Amoeblog

Tormenta Tropical

Posted by Gomez Comes Alive!, February 15, 2009 09:10pm | Post a Comment

Tormenta Tropical is an Electro-Cumbia club that has its roots in San Francisco and Buenos Aires. This was the second Tormenta Tropical in L.A and the first at their new spot, Guatalinda’s. The club mostly caters to Latin American immigrants, mostly from Central America and Mexico. It’s the kind of place you go to escape Americanism, even for just for a night. The waitresses, complete with the “barely there” mini-faldas, served drinks as the music blasted out of the sound system. To say it was loud was an understatement. The combination of Electro, Dancehall and Cumbia was as varied as the people who went to Tormenta Tropical. It was a mixture of hipsters, regulars and those who felt comfortable in both worlds.

Oro 11 and Disco Shawn from Bersa Discos started the evening. They played the perfect blend of Sonidero, Hip-Hop, Cumbia Villera, Vallenato that had the regulars up and dancing. Uproot Andy from New York, who followed them, was heavier on the electro vibe that night, which made the regulars sit down and got the electro crowd up on the floor. He did play an amazing Prince Nico remix that I wish I had. I think it may be one of his remixes...it was my favorite song of the night. Toy Selectah was the best of both worlds. He got everyone up. I spoke with Toy briefly before his set. Looks like he will have two 12" singles coming out soon, one on Discos Bersa and the other on Mad Decent

It looks like Tormenta Tropical will happen every first Friday of the month. Despite some grumbling from the regular Guatalinda’s crowd, I think this is a good thing for L.A. Not the “same old, same old” Cumbia and not some overly douchebag electro. It was the best of both worlds.

a little art for a bunch of little records

Posted by Whitmore, February 15, 2009 04:22pm | Post a Comment

This Week At The New Beverly!

Posted by phil blankenship, February 15, 2009 10:25am | Post a Comment
This Week At The New Beverly!

RIAN JOHNSON'S FESTIVAL OF FAKERY
Coming to the New Beverly Cinema Feb. 18-28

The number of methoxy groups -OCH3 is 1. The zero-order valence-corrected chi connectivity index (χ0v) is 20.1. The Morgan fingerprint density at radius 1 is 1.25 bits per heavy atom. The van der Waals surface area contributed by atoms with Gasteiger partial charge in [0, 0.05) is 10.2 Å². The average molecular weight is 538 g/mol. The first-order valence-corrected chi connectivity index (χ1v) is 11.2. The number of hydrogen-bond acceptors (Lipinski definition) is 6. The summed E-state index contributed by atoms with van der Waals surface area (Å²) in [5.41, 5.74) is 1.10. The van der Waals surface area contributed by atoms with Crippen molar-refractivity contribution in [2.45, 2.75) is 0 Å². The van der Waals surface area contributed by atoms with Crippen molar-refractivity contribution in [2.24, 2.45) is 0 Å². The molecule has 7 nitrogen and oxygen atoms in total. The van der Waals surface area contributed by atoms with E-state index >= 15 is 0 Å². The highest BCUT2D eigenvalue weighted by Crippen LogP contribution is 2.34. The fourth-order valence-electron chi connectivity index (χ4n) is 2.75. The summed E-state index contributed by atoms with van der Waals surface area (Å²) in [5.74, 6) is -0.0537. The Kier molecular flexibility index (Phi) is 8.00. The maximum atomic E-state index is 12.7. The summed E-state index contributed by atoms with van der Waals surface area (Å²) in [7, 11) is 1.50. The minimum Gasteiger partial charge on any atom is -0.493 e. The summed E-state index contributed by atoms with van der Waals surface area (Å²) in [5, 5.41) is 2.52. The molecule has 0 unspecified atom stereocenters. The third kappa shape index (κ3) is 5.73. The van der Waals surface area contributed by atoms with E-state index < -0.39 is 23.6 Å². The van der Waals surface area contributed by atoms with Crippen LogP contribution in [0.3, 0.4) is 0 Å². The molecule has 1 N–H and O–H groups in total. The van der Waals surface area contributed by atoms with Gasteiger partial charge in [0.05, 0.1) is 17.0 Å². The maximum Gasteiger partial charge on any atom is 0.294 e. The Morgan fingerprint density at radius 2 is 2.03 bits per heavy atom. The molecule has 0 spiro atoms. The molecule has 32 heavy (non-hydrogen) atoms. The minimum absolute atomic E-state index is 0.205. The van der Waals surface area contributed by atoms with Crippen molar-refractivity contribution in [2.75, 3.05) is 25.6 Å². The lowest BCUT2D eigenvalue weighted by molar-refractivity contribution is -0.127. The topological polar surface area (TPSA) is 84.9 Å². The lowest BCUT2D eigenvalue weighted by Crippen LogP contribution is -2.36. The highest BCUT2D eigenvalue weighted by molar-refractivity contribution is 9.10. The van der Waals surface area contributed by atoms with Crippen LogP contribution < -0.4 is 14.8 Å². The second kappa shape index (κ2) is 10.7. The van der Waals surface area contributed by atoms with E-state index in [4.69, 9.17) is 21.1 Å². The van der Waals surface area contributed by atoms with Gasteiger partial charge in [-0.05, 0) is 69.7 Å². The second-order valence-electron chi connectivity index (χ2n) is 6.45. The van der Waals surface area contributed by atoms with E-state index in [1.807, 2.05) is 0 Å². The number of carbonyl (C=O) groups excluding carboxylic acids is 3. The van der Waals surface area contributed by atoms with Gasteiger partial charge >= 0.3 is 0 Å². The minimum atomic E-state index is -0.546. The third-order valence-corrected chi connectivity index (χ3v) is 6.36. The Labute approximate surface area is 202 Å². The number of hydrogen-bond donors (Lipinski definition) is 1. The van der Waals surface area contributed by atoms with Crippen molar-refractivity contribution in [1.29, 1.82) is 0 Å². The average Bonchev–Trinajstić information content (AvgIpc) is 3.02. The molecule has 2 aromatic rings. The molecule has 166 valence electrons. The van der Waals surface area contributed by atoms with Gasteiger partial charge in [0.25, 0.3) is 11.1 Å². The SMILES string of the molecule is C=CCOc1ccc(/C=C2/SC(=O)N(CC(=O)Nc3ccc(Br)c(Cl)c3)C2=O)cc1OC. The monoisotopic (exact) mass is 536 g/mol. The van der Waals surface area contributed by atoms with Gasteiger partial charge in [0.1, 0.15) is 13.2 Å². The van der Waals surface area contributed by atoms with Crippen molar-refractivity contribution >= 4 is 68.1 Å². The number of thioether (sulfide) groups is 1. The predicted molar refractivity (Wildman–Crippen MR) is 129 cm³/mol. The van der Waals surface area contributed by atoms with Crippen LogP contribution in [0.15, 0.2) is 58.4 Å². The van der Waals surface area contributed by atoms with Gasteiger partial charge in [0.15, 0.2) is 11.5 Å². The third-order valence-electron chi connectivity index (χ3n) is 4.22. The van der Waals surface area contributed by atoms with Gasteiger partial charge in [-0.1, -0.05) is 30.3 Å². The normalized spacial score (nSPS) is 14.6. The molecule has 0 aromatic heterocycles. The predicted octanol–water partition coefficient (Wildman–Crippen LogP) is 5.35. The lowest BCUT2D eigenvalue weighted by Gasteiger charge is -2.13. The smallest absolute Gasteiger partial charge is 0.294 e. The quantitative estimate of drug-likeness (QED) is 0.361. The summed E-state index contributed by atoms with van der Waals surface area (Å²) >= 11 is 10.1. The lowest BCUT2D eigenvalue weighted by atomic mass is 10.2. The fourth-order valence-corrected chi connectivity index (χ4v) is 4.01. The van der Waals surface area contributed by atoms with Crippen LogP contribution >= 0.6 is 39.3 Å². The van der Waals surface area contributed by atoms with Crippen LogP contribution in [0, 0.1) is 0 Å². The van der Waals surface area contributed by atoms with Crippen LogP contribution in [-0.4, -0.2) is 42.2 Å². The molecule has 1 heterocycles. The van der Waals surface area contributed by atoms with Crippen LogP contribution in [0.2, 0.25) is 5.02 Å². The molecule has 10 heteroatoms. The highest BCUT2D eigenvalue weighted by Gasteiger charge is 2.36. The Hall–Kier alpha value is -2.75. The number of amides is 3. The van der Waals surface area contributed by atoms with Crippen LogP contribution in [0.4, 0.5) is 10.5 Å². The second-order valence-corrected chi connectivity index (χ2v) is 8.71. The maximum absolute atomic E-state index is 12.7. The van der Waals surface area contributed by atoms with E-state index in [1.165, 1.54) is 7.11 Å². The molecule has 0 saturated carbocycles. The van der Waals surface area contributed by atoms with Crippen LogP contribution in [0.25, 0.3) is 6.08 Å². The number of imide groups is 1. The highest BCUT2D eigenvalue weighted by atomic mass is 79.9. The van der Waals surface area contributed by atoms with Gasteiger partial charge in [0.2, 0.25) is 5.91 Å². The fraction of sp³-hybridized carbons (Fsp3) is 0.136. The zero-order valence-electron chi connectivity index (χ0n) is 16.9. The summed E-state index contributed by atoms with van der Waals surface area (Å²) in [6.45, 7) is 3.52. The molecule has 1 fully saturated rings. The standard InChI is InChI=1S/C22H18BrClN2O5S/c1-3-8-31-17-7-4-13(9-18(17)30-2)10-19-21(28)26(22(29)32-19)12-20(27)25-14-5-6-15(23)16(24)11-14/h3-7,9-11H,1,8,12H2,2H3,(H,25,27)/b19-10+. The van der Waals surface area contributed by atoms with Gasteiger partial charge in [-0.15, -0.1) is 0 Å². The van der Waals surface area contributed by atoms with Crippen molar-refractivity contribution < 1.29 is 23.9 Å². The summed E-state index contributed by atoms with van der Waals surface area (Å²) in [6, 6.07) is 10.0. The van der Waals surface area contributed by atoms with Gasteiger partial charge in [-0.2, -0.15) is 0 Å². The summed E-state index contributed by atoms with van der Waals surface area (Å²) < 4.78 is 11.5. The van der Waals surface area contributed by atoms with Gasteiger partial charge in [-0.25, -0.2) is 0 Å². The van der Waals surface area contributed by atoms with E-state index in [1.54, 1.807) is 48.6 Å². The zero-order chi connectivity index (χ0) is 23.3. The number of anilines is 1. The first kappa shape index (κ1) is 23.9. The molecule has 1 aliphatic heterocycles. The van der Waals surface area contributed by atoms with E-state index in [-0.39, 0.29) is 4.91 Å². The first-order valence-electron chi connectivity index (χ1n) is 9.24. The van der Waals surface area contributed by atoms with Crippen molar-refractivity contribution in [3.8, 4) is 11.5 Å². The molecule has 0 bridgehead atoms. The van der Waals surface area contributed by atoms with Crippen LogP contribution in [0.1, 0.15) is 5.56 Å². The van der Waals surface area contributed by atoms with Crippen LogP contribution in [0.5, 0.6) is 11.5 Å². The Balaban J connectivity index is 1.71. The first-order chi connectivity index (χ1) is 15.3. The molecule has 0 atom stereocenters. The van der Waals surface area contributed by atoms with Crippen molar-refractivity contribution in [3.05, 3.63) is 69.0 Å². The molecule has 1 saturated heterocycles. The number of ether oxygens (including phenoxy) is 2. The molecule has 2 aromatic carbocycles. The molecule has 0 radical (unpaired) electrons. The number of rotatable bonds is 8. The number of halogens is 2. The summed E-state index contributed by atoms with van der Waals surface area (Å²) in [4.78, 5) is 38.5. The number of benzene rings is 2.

A week of films regarding frauds, fakers, charlatans, hoaxers, hucksters and other unsavory sorts, each selected and presented by Rian Johnson for your "viewerly" edification!

Rian Johnson exploded onto the film scene in 2005 with BRICK, a modern day film noir. Beloved by audiences and critics alike, the film is clearly the beginning of a long and brilliant career. Johnson's second theatrical release, THE BROTHERS BLOOM, will be released this year and will receive two advance screenings at the New Beverly as part of the "Festival of Fakery"!

Schedule permitting, Rian Johnson will introduce the films in person all 10 days of the festival.


Sunday, Monday & Tuesday February 15, 16, 17

New 35mm Print Of Saturday Night Fever!

Saturday Night Fever
(1977)
http://us.imdb.com/title/tt0076666/
dir. John Badham, starring John Travolta, Karen Lynn Gorney
Sun: 3:15 & 7:30; Mon/Tue: 7:30, Watch The Trailer!

Flashdance
(1983)

http://us.imdb.com/title/tt0085549/
dir. Adrian Lyne, written by Joe Eszterhas & Thomas Hedley Jr. music by Giorgio Moroder, starring Jennifer Beals, Michael Nouri
Sun: 5:35 & 9:50; Mon/Tue: 9:50 Watch The Trailer!


Valentine's Day Got You Down? This'll Make It Hurt So Good...

Posted by Miss Ess, February 14, 2009 02:27pm | Post a Comment
Let's be real: Valentine's Day is not necessarily a happy day for everyone. In the accurate words of Sir Elton John, "Sad songs say so much," so I thought I would round up some of the sadder songs of longing and unrequited love, maybe with a bit of twang, even, in protest of all the lovey-dovey crud that Hallmark foists upon us at this time of year.